Tenacious mother of two embraces life after a spinal cord injury (SCI)
Written by Netcare Rehabilitation Hospital and Netcare Milpark Hospital
When 34-year-old police officer Ntsako Mathebula set out for a routine patrol with her colleagues one quiet spring morning in 2022, it felt like any other day. Little did this fit and active mother of three know that it would be the last day she would ever have use of her legs.
While on duty, Ntsako sustained a bullet wound to her back, resulting in severe abdominal injuries, a collapsed lung and, most devastatingly, irreversible damage to her spinal cord, leaving her paralysed from the midback downwards.
Ntsako recalls the moment her life changed when she and her colleagues pulled up to a garage in a residential area where, unbeknownst to them, a robbery was underway. They immediately came under fire. While Ntsako and her partner survived, tragically, their commander was critically wounded and died in hospital.
“All the while, I was praying to God, saying, ‘I am not ready to come to you yet’. After the incident I was in a lot of pain and could not feel my legs, but I was grateful to be alive,” Ntsako says.
She was taken to Netcare Milpark Hospital and once stabilised, the extent of her injuries was determined. The bullet had gone right through Ntsako’s spine to her small intestine and the damage to her spine was irreversible. After moving to Netcare Rehabilitation Hospital, the reality began to sink in.
“At first, I was in denial,” Ntsako recalls. “I kept thinking the feeling would return to my legs and life would go back to normal. But the first time I was pushed in a wheelchair, it felt real. I tried to keep my spirits up, smiling every day and encouraging myself, but it was very hard, knowing how easy it was before to do something as simple as sitting up. As a previously fit and active person, I now had to learn how to sit up.”
Dr Aneesa Khan, a general practitioner with special interest in rehabilitation at Netcare Rehabilitation Hospital, explains that a primary concerns is sensory impairment, which prevents paraplegic patients from feeling pain or sensing limb position. This can lead to pressure sores.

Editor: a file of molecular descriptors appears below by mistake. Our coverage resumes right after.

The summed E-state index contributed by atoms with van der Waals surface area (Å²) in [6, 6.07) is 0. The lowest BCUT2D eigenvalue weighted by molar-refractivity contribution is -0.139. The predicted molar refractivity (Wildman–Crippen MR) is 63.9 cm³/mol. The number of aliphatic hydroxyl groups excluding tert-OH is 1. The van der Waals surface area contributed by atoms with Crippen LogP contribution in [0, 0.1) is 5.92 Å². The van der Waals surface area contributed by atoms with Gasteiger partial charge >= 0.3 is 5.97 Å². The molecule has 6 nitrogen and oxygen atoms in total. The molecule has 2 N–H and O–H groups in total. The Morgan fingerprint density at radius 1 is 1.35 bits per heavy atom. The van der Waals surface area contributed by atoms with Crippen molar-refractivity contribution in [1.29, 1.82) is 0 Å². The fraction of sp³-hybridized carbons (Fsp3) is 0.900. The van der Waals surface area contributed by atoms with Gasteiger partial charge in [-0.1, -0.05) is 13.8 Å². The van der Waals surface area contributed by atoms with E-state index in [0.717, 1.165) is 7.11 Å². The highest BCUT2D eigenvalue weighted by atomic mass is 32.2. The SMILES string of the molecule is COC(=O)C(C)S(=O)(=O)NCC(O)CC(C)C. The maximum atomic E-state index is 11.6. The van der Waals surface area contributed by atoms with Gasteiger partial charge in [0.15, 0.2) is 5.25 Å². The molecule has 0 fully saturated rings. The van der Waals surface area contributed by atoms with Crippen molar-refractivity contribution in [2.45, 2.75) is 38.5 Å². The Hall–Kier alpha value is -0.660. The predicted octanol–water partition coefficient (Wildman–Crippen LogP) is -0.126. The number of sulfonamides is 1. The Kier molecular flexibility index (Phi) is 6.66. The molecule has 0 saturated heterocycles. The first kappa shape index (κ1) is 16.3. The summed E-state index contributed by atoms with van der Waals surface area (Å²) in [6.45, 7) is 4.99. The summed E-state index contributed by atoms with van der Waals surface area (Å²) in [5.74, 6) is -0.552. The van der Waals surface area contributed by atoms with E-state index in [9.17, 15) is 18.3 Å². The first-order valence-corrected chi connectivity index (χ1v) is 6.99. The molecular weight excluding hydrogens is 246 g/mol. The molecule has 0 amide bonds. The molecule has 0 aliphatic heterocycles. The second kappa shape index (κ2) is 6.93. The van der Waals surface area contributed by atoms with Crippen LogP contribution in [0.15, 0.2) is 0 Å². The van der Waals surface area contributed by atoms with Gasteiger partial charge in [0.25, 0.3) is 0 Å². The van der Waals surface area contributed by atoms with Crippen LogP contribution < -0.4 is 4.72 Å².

“Pressure sores can become infected and be fatal if left untreated,” Dr Aneesa says. “After sustaining an injury like Ntsako’s, it is important to get the patient out of bed and moving as soon as possible to avoid this.”
Patients are also at risk of osteoporosis due to the lack of movement. Dr Aneesa explains: “[This] makes you far more susceptible to bone fractures if you have a fall – again, you may not be immediately aware of this since you cannot feel the pain.”
“Lack of sensation also affects bladder and bowel control, and it is essential for patients to get onto a scheduled plan so that they can manage this,” she adds.
“Nerve pain is another major concern and the medications for managing this pain are limited. Physical and psychological therapy are important in helping patients to manage their pain and the process of acceptance,” Dr Aneesa says.
“The SCI experience is multi-faceted, and we therefore work in a multidisciplinary team to give patients the strongest foundation for moving forward and having a full and happy life,” she concludes.
Trinesh Baroon, a physiotherapist at Netcare Rehabilitation Hospital, notes that the mental shift for SCI patients is an enormous challenge. Ntsako has shown herself to be a remarkably tenacious, highly motivated person.
“By the time I saw her, Ntsako had already made tremendous progress, but the move home can be challenging as it is a very different environment. You go from having round-the-clock care to being responsible for your daily needs,” Trinesh says.
“In fact, she went in person to her healthcare funder to motivate her case to receive outpatient care as she is so determined to recover to the best of her ability. Her bravery and determination will influence the lives of people she will never even meet because she has helped to pave the way for others in similar circumstances,” he adds.
“We have worked a lot on strength and endurance, and have been doing therapeutic standing to try to build up her blood pressure,” Trinesh comments. This will prevent low blood pressure and vertigo. Trinesh continues: “It requires continued commitment, and Ntsako has fully embraced that, taking ownership of her rehabilitation – and this is when we see the most successful outcomes.”
Ntsako notes that while the adjustment to this new way of life is emotionally challenging, she feels a great sense of relief and comfort in being able to talk about it with her social worker and her loved ones.
“Talking openly about my experience is helping me to relate to my family in a new way. I feel that I have been able to process what has happened emotionally. My goal is now to master the physical aspects of living back at home so that I can care for myself and also my family,” Ntsako says.
“I have learned from this experience that there are some things you cannot change, but you can always change your mind. It is all about attitude. I am looking forward to going back to work in an administrative role. I am ready to start afresh, and am still inspired to do good and make a difference,” she concludes.